[Marxism] Ruminations on Simon's Rock
lnp3 at panix.com
Wed May 12 12:15:23 MDT 2004
Simon's Rock College is a subsidiary of Bard College, my alma mater.
Both institutions carefully cultivate an image of political
progressiveness and cultural daring. But beneath this veneer, there is
more than a bit of rot. While I have been posting about Leon Botstein
(the President of Bard) and his various faculty members' dubious
interventions into hotly contested topics such as anti-Semitism on the
American campus and "human rights" wars in the Balkans and elsewhere,
there are a couple of items that have come to my attention lately that
prompt me to say a few words about Simon's Rock.
Simon's Rock is a four year school that incorporates the final two years
of high school and the first two years of college. Simon's Rock shares
Bard's idyllic surroundings (the Berkshires and the Hudson Valley
respectively) and a hothouse bohemian environment that is difficult for
some students to adjust to.
This was clearly the case for Wayne Lo, the son of a Chinese restaurant
owner from Montana who cracked up in 1992. With an assault rifle
purchased through the mail, Lo went on a rampage on Dec. 14 that year.
When he was done, a security guard and several students lie wounded,
while a professor and an 18-year-old student named Galen Gibson were dead.
Recently I finished reading "Gone Boy: a walkabout" by Gregory Gibson,
(Galen's father) on the advice of Marxmail and PEN-L subscriber Ahmet
Tonak, who has been teaching economics at Simon's Rock for a number of
years. He knew that with my frequent public critiques of Leon Botstein,
I would find the chapter describing Gibson's meeting with Botstein a
real eye-opener. Since Gibson turned out to be such an astute
commentator on Leon's Pecksniffian pretensions, I decided to read the
entire book and would strongly recommend it now as a kind of elevated
version of Michael Moore's "Bowling for Colombine".
Like Moore, Gibson interviews a myriad of people who had some connection
to his son's murder, from the disgusting administration officials at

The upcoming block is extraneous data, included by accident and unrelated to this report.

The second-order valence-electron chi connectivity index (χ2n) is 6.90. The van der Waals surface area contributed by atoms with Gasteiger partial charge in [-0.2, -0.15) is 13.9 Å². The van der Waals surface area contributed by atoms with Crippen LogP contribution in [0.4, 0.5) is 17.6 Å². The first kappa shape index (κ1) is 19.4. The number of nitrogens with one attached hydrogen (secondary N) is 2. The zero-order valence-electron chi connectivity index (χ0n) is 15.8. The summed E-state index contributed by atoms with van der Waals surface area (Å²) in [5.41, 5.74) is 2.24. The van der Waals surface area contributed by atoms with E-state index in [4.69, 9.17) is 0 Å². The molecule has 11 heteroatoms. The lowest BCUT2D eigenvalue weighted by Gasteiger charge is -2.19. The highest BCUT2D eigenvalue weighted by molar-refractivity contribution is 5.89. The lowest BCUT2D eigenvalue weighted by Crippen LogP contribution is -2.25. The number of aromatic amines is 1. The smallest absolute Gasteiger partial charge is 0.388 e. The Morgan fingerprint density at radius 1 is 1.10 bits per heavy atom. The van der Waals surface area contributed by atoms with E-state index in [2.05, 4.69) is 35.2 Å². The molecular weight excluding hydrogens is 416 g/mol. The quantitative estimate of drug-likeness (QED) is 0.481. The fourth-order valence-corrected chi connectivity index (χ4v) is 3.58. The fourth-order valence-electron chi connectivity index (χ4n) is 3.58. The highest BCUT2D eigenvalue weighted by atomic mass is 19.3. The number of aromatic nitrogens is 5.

Simon's Rock who were doing everything they could to minimize PR and
legal damage to the school (they will remind you of the spinmeisters on
torture in Iraq) to the dead youth's classmates and his murderer's
parents. Throughout it all, Gregory Gibson is a captivating figure,
haunted by his son's death and the irrationality of gun ownership in the
USA. The main brunt of his anger is directed against Simon's Rock which
failed to take action against Wayne Lo when the assault rifle was first
discovered in the mailroom and before anybody was shot. Although they
gave the excuse that he had a right to privacy, it would appear that
ineptitude was the main problem. Throughout his conversation with
Botstein and Simon's Rock President Bernie Rogers, Gibson is struck by
the school's unwillingness to be accountable for its neglect.
Throughout the book, Gibson--a used book dealer--proves himself as a
skilled writer. If fiction has become more and more the venue of banal
postmodernist observations, the hungry reader will inevitably turn to
works such as these that turn personal experiences into art. Visit
http://www.goneboy.com/ for information and reviews.
Over the years I have called attention to Bard's anti-labor practices on
the Internet. Back in the early 1990s, I ran into a labor organizer from
Smith and Wollensky on PEN-L, whose waiters were being stonewalled by
the Levy brothers that owned the restaurant. These are the same Levys
who set up the think-tank at Bard that people such as Anwar Shaikh
(Ahmet's erstwhile writing partner) and James Galbraith have connections
to. When the labor organizer asked if anybody had an alumnus directory
from Bard that could be used for a mass mailing, I happily supplied him
with one. I was even happier to get an angry letter from Bard about the
misuse of school assets.
To his credit, Ahmet is even more of a gadfly than me. Over the past
year or so, he has been on the frontlines defending construction workers
at Simon's Rock who are getting the short end of the stick from the
administration. Here's an excerpt from an indymedia article about the
"Students at Simon's Rock College of Bard in Great Barrington,
Massachusetts, Have erected tents outside of Dean Bernard Rodgers’
Window in response to the college’s inaction over a labor dispute over
workers who were not paid by a subcontractor who was working on the new
Daniels Arts Center that is scheduled to open this May...Ahmet Tonak, a
professor of Economics at the College, found out about unfair treatment
of a framing crew at the construction site of the new DAC in May 2003,
from local union carpenters. The company being accused of improper
business practices is MetroNational Inc., a New Mexico-based
subcontractor of Mullaney Construction Inc. Mullaney has been the
contractor for many recent construction projects on the Simon’s Rock
Campus, and has worked with MetroNational before. MetroNational has a
history of poor business practices and has recently been sued in New
Visit http://www.simons-rock.edu/~eatonak/labor/ for ongoing reports on
this critical struggle.
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